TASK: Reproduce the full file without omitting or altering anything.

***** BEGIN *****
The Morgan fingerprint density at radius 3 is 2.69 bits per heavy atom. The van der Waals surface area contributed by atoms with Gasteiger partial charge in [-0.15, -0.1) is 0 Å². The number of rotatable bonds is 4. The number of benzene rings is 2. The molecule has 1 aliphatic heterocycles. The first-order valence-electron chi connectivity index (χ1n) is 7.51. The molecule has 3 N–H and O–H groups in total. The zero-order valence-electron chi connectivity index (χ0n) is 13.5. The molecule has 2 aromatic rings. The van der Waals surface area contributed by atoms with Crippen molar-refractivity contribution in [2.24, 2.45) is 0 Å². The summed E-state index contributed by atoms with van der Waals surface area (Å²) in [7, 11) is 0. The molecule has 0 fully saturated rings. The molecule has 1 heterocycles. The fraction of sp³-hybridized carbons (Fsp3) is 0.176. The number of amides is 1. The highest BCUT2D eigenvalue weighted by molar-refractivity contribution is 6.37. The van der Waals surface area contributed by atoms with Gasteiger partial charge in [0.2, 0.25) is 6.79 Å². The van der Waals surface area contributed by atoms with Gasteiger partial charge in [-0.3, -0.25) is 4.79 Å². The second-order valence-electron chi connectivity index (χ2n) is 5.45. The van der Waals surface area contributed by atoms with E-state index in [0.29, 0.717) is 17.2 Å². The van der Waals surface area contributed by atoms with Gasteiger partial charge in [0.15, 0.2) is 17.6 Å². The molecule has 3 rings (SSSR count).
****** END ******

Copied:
The Morgan fingerprint density at radius 3 is 2.69 bits per heavy atom. The van der Waals surface area contributed by atoms with Gasteiger partial charge in [-0.15, -0.1) is 0 Å². The number of rotatable bonds is 4. The number of benzene rings is 2. The molecule has 1 aliphatic heterocycles. The first-order valence-electron chi connectivity index (χ1n) is 7.51. The molecule has 3 N–H and O–H groups in total. The zero-order valence-electron chi connectivity index (χ0n) is 13.5. The molecule has 2 aromatic rings. The van der Waals surface area contributed by atoms with Crippen molar-refractivity contribution in [2.24, 2.45) is 0 Å². The summed E-state index contributed by atoms with van der Waals surface area (Å²) in [7, 11) is 0. The molecule has 0 fully saturated rings. The molecule has 1 heterocycles. The fraction of sp³-hybridized carbons (Fsp3) is 0.176. The number of amides is 1. The highest BCUT2D eigenvalue weighted by molar-refractivity contribution is 6.37. The van der Waals surface area contributed by atoms with Gasteiger partial charge in [0.2, 0.25) is 6.79 Å². The van der Waals surface area contributed by atoms with Gasteiger partial charge in [-0.3, -0.25) is 4.79 Å². The second-order valence-electron chi connectivity index (χ2n) is 5.45. The van der Waals surface area contributed by atoms with E-state index in [0.29, 0.717) is 17.2 Å². The van der Waals surface area contributed by atoms with Gasteiger partial charge in [0.15, 0.2) is 17.6 Å². The molecule has 3 rings (SSSR count).